I was asked to come up with five tracks to introduce hip-hop as we, the old folk, know and love it. Specifically, this request was geared towards one who was asking with an eye toward becoming a hip-hop artist, so bear that in mind.
It was an interesting exercise, and I put a bit of work into it, so I thought I’d add it here for public posterity. Please do feel free to comment or add opinions, etc., the three of you who visit this site.
These tracks are (almost) all single rappers, because they were requested by an individual rapper. That said, crews rock.
If you do follow these links, please play these in order. (Maybe cue them up all at once in different tabs on YouTube, just to get the ads out of the way.) Order matters.
GangStarr: It’s Getting Hectic
Two things about this track: one is the entire second verse, and the other is its live background – this track comes from a ’92 compilation album which was a pioneer of live music behind rapping, seven years before The Roots made the Billboard charts.
Slick Rick: Children’s Story
This track tells an actual story. Because honestly, that’s the entire point! As easy and as popular as it is, there’s only so much “I’m so-and-so, I’m this, I’m that” bullshit you can spew before you lose your mind (and your audience).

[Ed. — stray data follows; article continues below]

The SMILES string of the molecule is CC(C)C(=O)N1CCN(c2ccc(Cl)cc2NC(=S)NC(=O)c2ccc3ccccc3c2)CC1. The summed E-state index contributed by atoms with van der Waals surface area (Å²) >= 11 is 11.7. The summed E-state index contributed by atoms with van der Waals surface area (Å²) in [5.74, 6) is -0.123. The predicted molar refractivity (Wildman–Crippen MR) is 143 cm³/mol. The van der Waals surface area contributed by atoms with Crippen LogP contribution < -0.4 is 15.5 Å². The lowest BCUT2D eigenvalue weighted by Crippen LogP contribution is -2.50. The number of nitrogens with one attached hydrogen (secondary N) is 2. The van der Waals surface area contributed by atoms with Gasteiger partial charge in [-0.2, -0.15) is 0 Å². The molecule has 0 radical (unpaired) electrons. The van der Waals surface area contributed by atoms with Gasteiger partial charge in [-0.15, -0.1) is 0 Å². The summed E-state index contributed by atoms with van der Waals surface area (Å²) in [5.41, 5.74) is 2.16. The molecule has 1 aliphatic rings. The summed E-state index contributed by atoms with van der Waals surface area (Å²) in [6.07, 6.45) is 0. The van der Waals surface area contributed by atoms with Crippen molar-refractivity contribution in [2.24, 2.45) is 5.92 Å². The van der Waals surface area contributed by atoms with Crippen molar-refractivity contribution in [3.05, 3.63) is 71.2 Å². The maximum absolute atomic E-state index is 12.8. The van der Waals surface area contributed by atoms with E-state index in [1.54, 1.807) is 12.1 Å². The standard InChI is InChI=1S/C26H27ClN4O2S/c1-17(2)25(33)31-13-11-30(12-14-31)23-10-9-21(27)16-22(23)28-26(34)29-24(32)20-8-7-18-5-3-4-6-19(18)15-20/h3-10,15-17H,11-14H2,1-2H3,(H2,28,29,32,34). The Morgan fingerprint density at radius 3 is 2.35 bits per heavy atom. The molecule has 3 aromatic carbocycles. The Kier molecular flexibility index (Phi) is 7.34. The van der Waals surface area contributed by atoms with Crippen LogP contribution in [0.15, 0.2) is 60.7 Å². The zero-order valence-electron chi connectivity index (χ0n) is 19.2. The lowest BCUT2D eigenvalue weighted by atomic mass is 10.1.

Kweli: Get By
I couldn’t put together a list without including either Kweli or Eric B/Rakim. I included this track (Kweli) since it does two things I’d like to highlight:
- Show us what life looks like from where you are, and
- Where possible, be positive and try to make things better.
Triple Ave: Trinity
From this distance, the most important reason this track is here:The group submitted this track to a sort of music-industry event. At this event, a track would play over the speakers, and then a panel would discuss it. When this one came on, the A&R man on the panel said: “This is the best track I’ve heard today. In fact, it’s the best new hip-hop track I’ve heard – but I can’t do a thing with it. I can’t sell this because it doesn’t promote greed or violence.”
Big Daddy Kane: Ain’t No Half Steppin
Not only do we need a BDK track in general, but it also makes a good point:”Half steppin” means not being fully committed, or not doing things well.
So, whatever you do, do it completely, and as correctly as you can. Go balls-out. Moderation is for monks.
Bonus Track: Suckaz
This isn’t part of the track listing proper, but while we’re here: Our whole world has been poisoned by greed and false prophets. Speak from your heart; speak to what’s real and what you know. Don’t make shit up, or pretend you’re something you’re not. Be honest and true.